It has been known for several years that the muon signal seems too large compared to the electromagnetic signal; the balance between them is off. But this finding was not based on solid data analysis because it was dependent on a total energy estimate. If you don’t measure all particles of the shower and have to extrapolate from what you measure, there are some significant uncertainties that result.

In the new paper — just published in Phys. Rev. Letters — the Pierre Auger collaboration used a different analysis method for the data, one that does not depend on the total energy calibration. They individually fit the results of detected showers by comparing them to computer-simulated events. From a previously generated sample, they pick the simulated event that best matches the fluorescence result. Then they add two parameters to also fit the hadronic result: one parameter adjusts the energy calibration of the fluorescence signal, the other rescales the number of particles in the hadronic component. Then they look for the best-fit values and find that these are systematically off from what the standard model predicts. (Their analysis also shows that the energy does not need to be recalibrated.)

Picture of a muon telescope in horizontal position. The three detection planes are protected by the yellow frames. Image credit: Marteau, J. et al. Measur.Sci.Tech. 25 (2014) 035101 arXiv:1310.4281 [physics.ins-det].

Since the neutral pions have a very short lifetime and decay almost immediately into photons, essentially all energy that goes into neutral pions is unavailable for the production of muons. Besides the neutral pions, there are two charged pions (π+ and π-) and as more energy is available for these and other hadrons, the more muons are produced in the end. So the result by Pierre Auger indicates that the total energy that branches into neutral pions is smaller than what the present simulations predict.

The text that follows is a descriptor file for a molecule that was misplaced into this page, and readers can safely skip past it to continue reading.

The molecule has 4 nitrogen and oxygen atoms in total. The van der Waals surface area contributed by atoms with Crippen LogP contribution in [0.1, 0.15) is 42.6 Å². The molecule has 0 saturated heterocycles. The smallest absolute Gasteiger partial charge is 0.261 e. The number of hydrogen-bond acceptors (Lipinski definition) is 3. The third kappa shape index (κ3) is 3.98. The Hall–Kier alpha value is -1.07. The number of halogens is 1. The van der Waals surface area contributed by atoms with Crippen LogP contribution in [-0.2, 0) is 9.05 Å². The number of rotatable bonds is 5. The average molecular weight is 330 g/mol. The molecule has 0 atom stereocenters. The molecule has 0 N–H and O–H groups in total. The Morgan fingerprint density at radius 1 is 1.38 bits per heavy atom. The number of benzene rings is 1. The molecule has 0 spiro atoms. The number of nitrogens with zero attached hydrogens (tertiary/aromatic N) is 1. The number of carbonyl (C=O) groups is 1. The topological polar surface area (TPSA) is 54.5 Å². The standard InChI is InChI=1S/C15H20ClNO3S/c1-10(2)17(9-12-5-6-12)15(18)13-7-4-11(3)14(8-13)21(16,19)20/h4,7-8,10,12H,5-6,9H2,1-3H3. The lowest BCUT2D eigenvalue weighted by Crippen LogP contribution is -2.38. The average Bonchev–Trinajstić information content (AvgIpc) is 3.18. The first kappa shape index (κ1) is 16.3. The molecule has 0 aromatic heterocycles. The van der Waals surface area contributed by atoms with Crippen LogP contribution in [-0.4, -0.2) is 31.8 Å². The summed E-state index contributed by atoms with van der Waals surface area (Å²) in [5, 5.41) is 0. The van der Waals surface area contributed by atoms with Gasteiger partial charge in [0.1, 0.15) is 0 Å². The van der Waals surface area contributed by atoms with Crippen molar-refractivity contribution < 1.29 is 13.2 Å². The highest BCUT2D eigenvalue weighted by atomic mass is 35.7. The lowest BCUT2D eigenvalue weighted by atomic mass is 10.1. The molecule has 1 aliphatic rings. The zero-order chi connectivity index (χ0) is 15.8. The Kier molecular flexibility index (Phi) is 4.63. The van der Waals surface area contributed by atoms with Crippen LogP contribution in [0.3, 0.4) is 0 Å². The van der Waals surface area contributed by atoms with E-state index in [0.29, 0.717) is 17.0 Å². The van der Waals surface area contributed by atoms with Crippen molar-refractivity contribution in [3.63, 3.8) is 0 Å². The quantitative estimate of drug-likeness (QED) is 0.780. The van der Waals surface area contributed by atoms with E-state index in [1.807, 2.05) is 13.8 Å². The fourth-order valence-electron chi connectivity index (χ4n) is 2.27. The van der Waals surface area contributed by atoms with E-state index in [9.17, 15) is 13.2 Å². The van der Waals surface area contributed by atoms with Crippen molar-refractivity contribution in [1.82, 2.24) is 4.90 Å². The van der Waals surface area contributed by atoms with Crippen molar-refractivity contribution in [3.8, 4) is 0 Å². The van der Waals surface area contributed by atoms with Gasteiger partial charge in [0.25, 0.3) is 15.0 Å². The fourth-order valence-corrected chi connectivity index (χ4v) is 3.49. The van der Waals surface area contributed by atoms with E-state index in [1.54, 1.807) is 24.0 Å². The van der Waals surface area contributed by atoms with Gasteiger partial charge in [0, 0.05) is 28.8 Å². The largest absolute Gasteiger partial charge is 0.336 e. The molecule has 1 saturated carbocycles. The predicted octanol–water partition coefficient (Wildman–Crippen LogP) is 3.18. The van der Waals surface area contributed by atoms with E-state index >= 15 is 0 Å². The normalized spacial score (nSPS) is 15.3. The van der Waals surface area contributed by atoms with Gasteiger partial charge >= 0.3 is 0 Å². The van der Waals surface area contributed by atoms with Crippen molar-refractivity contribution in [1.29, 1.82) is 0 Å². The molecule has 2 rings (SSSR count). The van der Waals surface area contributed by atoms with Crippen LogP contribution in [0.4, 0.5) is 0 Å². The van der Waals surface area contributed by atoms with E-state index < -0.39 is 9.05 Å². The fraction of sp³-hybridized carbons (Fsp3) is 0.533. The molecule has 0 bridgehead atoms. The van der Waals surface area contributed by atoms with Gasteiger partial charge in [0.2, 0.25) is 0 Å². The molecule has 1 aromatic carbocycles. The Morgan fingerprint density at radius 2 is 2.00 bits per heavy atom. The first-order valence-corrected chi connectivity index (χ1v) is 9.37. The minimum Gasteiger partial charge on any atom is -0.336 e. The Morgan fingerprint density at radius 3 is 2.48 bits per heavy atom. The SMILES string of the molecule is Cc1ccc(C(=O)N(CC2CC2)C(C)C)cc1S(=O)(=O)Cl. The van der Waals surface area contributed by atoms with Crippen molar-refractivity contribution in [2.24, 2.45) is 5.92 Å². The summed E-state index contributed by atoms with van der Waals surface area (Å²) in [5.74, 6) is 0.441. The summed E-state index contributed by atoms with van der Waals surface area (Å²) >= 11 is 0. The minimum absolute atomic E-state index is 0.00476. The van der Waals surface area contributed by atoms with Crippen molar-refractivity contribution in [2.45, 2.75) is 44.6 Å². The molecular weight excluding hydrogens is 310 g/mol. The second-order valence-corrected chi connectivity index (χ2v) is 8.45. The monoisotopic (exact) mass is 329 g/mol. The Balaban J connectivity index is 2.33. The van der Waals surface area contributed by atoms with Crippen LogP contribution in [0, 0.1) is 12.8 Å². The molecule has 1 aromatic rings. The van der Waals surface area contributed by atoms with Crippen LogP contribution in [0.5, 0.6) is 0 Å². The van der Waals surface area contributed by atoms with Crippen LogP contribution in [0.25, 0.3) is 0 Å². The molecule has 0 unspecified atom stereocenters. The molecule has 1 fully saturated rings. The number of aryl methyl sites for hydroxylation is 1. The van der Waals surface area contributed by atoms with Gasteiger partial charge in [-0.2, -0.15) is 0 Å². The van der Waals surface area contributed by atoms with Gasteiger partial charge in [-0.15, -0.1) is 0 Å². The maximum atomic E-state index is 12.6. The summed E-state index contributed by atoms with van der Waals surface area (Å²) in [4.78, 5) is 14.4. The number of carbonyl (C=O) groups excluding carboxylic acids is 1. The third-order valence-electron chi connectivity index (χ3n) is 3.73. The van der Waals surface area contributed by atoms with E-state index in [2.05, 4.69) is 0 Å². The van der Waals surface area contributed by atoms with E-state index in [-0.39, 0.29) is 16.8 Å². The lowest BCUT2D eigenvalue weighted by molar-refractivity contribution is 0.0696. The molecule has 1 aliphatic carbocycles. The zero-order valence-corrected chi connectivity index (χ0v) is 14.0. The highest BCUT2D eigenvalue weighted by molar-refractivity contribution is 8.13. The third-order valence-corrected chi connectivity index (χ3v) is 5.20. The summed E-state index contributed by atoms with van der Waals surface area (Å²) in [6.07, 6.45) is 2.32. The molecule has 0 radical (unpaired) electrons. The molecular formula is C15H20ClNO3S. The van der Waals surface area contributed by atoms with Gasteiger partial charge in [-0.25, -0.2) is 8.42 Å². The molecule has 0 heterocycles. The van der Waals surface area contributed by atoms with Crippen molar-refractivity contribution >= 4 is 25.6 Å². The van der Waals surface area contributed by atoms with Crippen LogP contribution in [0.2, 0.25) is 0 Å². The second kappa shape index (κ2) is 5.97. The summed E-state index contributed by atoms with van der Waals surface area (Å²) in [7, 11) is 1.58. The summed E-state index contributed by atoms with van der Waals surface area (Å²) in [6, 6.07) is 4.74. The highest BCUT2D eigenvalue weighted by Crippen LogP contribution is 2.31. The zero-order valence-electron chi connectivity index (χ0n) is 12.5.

Cosmic ray shower and some of the possible interactions. Note that if a charged pion (left) strikes a nucleus before it decays, it produces a shower, but if it decays first (right), it produces a muon that will reach the surface. Image credit: Konrad Bernlöhr of the Max-Planck-Institute at Heidelberg.

One possible explanation for this, which has been proposed by Farrar and Allen, is that we misunderstand chiral symmetry breaking. It is the breaking of chiral symmetry that accounts for the biggest part of the masses of nucleons (not the Higgs!). The pions are the (pseudo) Goldstone bosons of that broken symmetry, which is why they are so light and ultimately why they are produced so abundantly. Pions are not exactly massless, and thus “pseudo”, because chiral symmetry is only approximate. The chiral phase transition is believed to be close to the confinement transition, or the transition from a plasma of quarks and gluons to color-neutral hadrons. For all we know, it takes place at a temperature of approximately 150 MeV. Above that temperature, the chiral symmetry is said to be “restored”.

The quark-gluon plasma of the early Universe. Image credit: Brookhaven National Laboratory.

Chiral symmetry restoration almost certainly plays a role in the cosmic ray collisions, and a more important role than it does at the LHC. So, quite possibly, this is the culprit here. But it might be something more exotic, such as new short-lived particles that become important at high energies and which make interaction probabilities deviate from the standard model extrapolation. Or maybe, with less than 3 sigma significance, it’s just a measurement fluke that will go away with more data. If the signal remains, however, that’s a strong motivation to build the next generation of larger, more energetic particle collider, and reach for the 100 TeV threshold. If we cross that milestone, our accelerators would then be as good as the heavens themselves.